Race bias in stop and search get­ting worse – shock re­port

The Observer - - Front Page - Mark Townsend Home Af­fairs Ed­i­tor

Black Bri­tons are in­creas­ingly likely to be stopped and searched by po­lice com­pared with white peo­ple, ac­cord­ing to shock­ing new fig­ures that chal­lenge Theresa May’s at­tempt to re­form the con­tro­ver­sial power.

The most au­thor­i­ta­tive anal­y­sis of the data since the Stephen Lawrence in­quiry nearly 20 years ago found that black Bri­tons are now nine times more likely to be stopped and searched for drugs than white peo­ple, de­spite us­ing il­le­gal sub­stances at a lower rate. In 2010-11, black peo­ple were six times more likely to be searched for drugs.

In 2014, when home sec­re­tary, May an­nounced mea­sures to make stop and search less bi­ased, de­scrib­ing it as “un­fair, es­pe­cially to young black men”. But in­stead, a study by the Lon­don School of Eco­nom­ics, a pres­sure group called the Stop­watch coali­tion and ex­perts on drug law, Re­lease, found that its use has be­come more dis­crim­i­na­tory.

Black Bri­tons are now stopped and searched for any rea­son at 8.4 times the rate of whites – a fig­ure that has more than dou­bled since 1998-99 when the Macpher­son re­port into the Lawrence mur­der de­clared the Met­ro­pol­i­tan po­lice to be “in­sti­tu­tion­ally racist”.

David Lammy, who chaired a govern­ment re­view of racial dis­par­ity in

the crim­i­nal jus­tice sys­tem, called the new fig­ures a “pro­found racial in­jus­tice”. The MP for Tot­ten­ham in north Lon­don said: “Grounded in the fic­ti­tious nar­ra­tive that drug use is es­pe­cially preva­lent among black and mi­nor­ity eth­nic groups, the cur­rent prac­tice of stop and search en­ter­tains a racist fan­tasy.”

The re­port doc­u­ments stop-and­search fig­ures in Eng­land in Wales in 2016-17. It shows that all 43 po­lice forces stopped and searched black peo­ple at a higher rate than white peo­ple. Drug searches made up 60% of all stop and searches, with most be­ing for sim­ple cannabis pos­ses­sion, it­self re­spon­si­ble for driv­ing much of the racial dis­par­ity in prose­cu­tion of drug of­fences. Black and Asian peo- ple were con­victed of cannabis pos­ses­sion at 11.8 and 2.4 times the rate of white peo­ple de­spite lower rates of self-re­ported cannabis use.

Michael Shiner, a co-au­thor of the re­port, said: “For all the talk of knife crime, gangs and se­ri­ous vi­o­lence, the re­al­ity is that stop and search is still be­ing used to over-po­lice vul­ner­a­ble com­mu­ni­ties for low-level drug pos­ses­sion. Stud­ies have re­peat­edly shown that stop and search has no im­pact on knife crime and se­ri­ous vi­o­lence, it se­lec­tively crim­i­nalises black peo­ple and those from other mi­nor­ity groups for of­fences that are largely ig­nored in other con­texts. What­ever the in­ten­tion might be, stop and search is a driver of dis­crim­i­na­tion,” said Shiner, as­sis­tant di­rec­tor of the Mannheim cen­tre for crim­i­nol­ogy at the LSE.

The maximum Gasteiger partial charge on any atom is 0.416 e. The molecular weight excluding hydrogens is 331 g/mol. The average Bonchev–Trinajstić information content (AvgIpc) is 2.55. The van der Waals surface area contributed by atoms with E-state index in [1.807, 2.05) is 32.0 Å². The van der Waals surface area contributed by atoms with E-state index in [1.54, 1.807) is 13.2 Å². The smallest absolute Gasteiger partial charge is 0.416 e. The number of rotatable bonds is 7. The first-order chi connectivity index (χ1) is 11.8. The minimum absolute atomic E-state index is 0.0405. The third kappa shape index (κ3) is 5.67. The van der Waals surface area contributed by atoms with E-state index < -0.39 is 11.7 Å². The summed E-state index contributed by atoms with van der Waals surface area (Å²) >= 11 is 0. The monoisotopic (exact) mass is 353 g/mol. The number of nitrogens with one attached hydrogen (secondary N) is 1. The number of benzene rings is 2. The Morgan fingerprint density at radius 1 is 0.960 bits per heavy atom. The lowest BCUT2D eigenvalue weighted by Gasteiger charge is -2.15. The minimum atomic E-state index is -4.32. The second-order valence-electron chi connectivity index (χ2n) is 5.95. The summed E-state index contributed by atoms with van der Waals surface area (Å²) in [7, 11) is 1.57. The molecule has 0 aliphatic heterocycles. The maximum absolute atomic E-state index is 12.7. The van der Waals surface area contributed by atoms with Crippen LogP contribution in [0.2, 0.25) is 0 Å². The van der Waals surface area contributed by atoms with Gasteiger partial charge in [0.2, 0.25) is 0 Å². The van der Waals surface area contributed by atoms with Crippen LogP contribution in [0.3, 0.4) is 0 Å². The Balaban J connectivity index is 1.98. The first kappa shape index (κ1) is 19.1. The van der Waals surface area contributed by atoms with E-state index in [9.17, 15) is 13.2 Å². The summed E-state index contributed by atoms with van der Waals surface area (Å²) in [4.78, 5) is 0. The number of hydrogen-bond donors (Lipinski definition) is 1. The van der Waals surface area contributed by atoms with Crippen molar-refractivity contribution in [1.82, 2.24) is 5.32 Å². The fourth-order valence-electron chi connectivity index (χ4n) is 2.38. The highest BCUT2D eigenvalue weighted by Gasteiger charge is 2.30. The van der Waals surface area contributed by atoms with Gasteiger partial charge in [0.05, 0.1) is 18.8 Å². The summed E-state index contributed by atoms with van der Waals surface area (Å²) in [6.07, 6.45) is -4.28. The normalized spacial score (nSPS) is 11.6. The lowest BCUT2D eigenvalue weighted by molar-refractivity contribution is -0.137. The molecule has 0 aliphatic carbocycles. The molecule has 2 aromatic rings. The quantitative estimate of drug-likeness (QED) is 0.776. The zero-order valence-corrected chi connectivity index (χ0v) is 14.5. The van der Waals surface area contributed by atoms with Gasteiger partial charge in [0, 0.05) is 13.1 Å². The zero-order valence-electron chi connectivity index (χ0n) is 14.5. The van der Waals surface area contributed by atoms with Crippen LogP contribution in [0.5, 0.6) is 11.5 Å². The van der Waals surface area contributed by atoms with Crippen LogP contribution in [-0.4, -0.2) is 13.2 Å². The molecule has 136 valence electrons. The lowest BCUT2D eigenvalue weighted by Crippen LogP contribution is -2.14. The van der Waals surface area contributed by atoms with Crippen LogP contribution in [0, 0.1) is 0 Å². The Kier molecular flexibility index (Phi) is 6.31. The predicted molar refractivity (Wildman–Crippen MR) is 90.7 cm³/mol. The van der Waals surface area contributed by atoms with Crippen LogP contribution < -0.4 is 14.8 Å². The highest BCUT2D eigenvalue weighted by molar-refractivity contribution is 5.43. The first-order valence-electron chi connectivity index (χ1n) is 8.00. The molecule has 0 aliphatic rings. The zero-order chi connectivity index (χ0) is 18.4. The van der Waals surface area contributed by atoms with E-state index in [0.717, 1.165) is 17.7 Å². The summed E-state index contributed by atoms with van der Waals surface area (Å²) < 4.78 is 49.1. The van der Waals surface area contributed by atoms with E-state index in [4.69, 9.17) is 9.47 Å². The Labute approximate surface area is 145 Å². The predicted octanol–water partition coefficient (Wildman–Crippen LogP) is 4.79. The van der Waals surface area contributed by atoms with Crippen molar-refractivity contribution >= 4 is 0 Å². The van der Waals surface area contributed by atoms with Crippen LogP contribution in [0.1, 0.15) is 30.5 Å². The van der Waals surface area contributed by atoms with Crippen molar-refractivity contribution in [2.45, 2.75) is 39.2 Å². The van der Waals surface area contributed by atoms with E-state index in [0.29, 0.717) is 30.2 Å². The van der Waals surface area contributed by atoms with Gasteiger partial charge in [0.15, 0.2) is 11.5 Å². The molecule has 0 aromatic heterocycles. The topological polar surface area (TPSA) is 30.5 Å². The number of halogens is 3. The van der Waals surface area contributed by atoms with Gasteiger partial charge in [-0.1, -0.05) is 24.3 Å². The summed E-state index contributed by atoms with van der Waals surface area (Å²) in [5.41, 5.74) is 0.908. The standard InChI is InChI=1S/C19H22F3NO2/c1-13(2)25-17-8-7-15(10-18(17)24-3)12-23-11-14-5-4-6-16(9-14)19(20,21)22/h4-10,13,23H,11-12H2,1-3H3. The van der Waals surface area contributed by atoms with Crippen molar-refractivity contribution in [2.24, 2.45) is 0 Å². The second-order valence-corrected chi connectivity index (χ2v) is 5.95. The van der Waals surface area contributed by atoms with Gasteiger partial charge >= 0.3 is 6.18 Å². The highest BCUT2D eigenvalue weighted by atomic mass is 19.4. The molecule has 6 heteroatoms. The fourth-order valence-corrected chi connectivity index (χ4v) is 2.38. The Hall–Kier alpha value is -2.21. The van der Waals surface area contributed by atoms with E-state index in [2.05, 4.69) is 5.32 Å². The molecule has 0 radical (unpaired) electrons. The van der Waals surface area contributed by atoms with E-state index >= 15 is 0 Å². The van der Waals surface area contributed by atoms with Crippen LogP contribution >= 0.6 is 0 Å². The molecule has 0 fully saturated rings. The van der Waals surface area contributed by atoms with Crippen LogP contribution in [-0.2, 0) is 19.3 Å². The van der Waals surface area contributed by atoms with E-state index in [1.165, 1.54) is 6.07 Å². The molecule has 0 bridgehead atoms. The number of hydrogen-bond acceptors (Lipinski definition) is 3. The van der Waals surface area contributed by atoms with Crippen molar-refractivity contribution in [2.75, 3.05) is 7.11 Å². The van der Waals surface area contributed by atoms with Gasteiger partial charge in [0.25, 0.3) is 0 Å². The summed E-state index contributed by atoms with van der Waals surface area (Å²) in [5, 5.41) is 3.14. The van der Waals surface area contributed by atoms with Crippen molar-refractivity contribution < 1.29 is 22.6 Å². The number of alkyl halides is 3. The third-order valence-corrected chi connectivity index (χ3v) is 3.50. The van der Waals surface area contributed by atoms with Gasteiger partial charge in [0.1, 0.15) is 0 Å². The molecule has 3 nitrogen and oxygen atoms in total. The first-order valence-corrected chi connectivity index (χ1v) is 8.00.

Ar­rests for drugs as a re­sult of stop and search fell by 52% for white peo­ple be­tween 2010-11 and 2016-17, but did not fall at all for black peo­ple.

Over­all, the use of stop and search has re­duced by 75% from 2010-11 to 2016-17, a re­duc­tion en­cour­aged by May’s re­forms. But the fall has been most pro­nounced among white peo­ple, mak­ing its use more heav­ily con­cen­trated on black and mi­nor­ity eth­nic groups. The anal­y­sis also found black peo­ple are more likely to be ar­rested as a re­sult of stop and search than white peo­ple, but less likely to be given an out-of-court dis­posal, which re­places a prose­cu­tion in court and means black peo­ple are more likely to be pros­e­cuted.

A Home Of­fice spokesper­son said: “Stop and search is a vi­tal polic­ing tool and of­fi­cers have the govern­ment’s full sup­port to use these pow­ers. We are clear that no­body should be stopped on the ba­sis of their race or eth­nic­ity and since in­tro­duc­ing re­forms in 2014 we have seen the high­est ever stop-to-ar­rest ra­tio.

“How­ever, tack­ling se­ri­ous vi­o­lence is not just about law en­force­ment and that is why, ear­lier this month, the home sec­re­tary pro­posed a new ‘pub­lic health’ ap­proach. This would see po­lice, ed­u­ca­tion, lo­cal au­thor­ity and health care pro­fes­sion­als be­ing given a new le­gal duty to take ac­tion to pre­vent se­ri­ous vi­o­lence.”

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